Â And I don't think this is terribly important for this class.

Â I just wanted this argument be here for those who want to see it.

Â But then. You can just follow through the arithmetic

Â it's not the calculus here, and get that basically this construction.

Â Yields the conditional distribution function associated with the x.

Â Given that y = y, as we let epsilon get smaller and smaller.

Â So as the conditioning event gets closer and closer to y conditioning on it being

Â the specific value y. We limit to, conditional distribution

Â function associated with x. And then, remember that density functions

Â are derivatives of distribution functions so if we just take the derivative of this,

Â then we get the conditional density function.

Â So we can see right here that if we differentiate this conditional

Â distribution function, we get exactly the definition of the conditional density that

Â we gave you before, f(x, y) / f(y). So if you're interested in this at this

Â level, then you can go through those arguments carefully, and to be fair, these

Â only cover. The definition in the continuous case when

Â we have differentiable distribution functions.

Â But this is more than enough for our case. If you're interested in it at a deeper

Â level even than this, where you have mixed continuous and discrete densities, then

Â you can take an advanced probability course somewhere; but, for our purposes,

Â this is enough. And so just to summarize, we have the

Â conditional probability definition associated with events that kind of

Â governs all of our thinking about conditional probabilities and that's the

Â probability of A given B is the probability of A intersect B divided by

Â the probability of B and then in the event you are talking about random variables

Â what we want talk about the probability of a random variable x, given that the random

Â variable y has taken on a specific value. It's the joint density or mass function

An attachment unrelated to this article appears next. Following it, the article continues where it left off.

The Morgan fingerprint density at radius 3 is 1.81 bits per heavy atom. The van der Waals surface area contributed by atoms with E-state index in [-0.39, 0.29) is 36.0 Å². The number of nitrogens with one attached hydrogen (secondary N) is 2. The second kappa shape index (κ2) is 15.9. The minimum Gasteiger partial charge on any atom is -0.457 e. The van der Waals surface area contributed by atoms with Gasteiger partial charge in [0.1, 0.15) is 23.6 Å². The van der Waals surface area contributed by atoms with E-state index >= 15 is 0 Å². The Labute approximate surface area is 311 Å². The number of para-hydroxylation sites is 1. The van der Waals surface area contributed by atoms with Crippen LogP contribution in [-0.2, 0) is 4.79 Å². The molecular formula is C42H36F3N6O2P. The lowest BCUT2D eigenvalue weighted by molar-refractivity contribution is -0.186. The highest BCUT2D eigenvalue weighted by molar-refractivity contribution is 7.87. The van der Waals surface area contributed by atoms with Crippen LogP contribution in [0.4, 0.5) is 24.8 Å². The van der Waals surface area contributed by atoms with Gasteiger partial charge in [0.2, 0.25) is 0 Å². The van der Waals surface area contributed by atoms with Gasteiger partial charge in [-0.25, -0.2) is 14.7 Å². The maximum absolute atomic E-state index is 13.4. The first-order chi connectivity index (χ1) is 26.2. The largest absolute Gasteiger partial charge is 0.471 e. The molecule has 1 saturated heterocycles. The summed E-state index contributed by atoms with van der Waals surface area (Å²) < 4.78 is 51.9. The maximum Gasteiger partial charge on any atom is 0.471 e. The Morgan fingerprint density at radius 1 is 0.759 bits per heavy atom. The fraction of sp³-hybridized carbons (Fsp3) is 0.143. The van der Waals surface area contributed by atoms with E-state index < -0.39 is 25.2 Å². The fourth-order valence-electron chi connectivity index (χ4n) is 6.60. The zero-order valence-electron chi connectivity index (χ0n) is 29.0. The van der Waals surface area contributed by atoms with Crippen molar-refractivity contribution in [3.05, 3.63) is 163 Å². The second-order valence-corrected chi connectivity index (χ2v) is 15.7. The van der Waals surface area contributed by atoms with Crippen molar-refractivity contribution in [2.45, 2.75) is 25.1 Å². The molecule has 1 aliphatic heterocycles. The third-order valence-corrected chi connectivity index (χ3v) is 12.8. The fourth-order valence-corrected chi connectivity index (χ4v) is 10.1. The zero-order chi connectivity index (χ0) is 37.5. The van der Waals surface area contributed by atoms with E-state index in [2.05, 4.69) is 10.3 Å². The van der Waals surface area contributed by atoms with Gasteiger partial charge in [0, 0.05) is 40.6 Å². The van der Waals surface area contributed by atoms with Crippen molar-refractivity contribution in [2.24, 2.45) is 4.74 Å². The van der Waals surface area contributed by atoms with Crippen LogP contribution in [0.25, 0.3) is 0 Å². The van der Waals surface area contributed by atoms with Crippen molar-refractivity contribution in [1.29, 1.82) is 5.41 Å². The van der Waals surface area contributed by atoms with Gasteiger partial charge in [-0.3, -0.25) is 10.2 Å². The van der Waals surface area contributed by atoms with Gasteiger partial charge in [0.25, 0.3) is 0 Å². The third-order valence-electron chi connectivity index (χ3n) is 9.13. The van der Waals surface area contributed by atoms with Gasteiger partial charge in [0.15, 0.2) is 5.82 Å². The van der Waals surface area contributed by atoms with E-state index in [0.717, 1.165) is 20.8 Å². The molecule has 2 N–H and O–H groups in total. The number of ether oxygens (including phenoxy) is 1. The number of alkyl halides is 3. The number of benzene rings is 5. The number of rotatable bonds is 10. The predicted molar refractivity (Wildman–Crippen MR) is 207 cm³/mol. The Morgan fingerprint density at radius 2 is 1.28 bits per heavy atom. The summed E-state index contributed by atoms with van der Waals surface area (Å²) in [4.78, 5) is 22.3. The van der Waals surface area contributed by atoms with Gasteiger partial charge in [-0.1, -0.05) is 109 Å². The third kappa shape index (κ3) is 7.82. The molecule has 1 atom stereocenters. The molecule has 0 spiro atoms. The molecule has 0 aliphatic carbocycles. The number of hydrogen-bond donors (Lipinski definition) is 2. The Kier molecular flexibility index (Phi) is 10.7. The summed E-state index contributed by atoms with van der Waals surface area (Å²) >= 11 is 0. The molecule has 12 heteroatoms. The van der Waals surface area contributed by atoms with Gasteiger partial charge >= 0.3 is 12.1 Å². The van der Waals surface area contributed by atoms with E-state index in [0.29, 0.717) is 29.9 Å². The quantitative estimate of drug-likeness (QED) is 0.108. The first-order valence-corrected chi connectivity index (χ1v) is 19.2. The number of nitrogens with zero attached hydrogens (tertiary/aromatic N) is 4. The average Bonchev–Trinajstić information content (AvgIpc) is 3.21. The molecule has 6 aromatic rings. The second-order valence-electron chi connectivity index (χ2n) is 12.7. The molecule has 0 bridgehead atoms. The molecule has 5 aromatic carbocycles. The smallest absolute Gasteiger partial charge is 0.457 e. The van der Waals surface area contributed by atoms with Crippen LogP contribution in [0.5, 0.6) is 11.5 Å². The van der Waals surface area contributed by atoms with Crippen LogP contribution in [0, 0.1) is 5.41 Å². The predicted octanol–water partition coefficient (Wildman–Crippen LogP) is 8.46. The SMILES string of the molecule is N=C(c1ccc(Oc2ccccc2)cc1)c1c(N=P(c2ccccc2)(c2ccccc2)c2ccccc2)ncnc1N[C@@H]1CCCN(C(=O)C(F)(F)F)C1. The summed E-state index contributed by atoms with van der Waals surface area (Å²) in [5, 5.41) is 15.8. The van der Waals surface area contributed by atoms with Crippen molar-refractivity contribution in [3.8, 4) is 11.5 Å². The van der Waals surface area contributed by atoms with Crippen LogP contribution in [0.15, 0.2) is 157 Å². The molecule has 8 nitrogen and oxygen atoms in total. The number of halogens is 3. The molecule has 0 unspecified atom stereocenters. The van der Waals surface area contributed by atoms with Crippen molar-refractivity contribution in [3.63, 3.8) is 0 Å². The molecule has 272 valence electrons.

Â divided by the marginal. And it has a nice sort of parallel with

Â the probability associated with events and here we've gone through the arguments to

Â show how we get from these statements about events to this definition for mass

Â functions and density functions. So conditional densities actually have a

Â very nice geometric interpretation. So if you have a joint density f(x, y)

Â that's a surface. F yields the Z value, and XY is the plain.

Â So f(x, y) is a joint density. It's a surface, and it's volume under the

Â surface has to be one for it to be a joint density.

Â Well what is it mean to get the conditional density of x given that y

Â takes a particular value. The event that y takes a particular value

Â that's sort of like a plane at the point, let's say y is five, at the point y equals

Â five, that's a plane, and that plane slices through this surface and yields a

Â function. That function is just f(x, y) evaluated at

Â the point five, f(x, five), okay? So we have this surface.

Â We have this plane. The y = five plane that cuts through the

Â surface and then we have the function that is on that plane at f(x, five).

Â And that is exactly the conditional density, with the exception of now it

Â doesn't integrate to one. So we have to normalize it by something

Â that integrates to one. Well, that' exactly what we divide by

Â there, f(5). Let's go through a specific example.

Â We have f(x, y) = ye^-xy - y. For, x and y both greater than zero.

Â Now the marginal density associated with y, let's just perform the integral.

Â We integrate from zero into infinity, of the joint density function over x because

Â we want the, marginal associated with y. And you can perform the integral.

Â It works out to be e^-y. And then our conditional density then f(x)

Â given y, is the joint density, f(x, y) / f(y).

Â So just churn through the calculations and you get ye^-x<i>y.< /i> And so if you</i>

Â wanted to know what's the conditional density, the governing behavior of the

Â random variable x, given that y is, say, three, then that density.

Â Would be 3e^-x<i>3.< /i> Okay, so you just plug in y = three.</i>

Â So, now this function, if you plug in any possible value of Y, this function will

Â now give you the associated density function for the random variable x

Â conditioning on the information that y takes on that specific value.

Â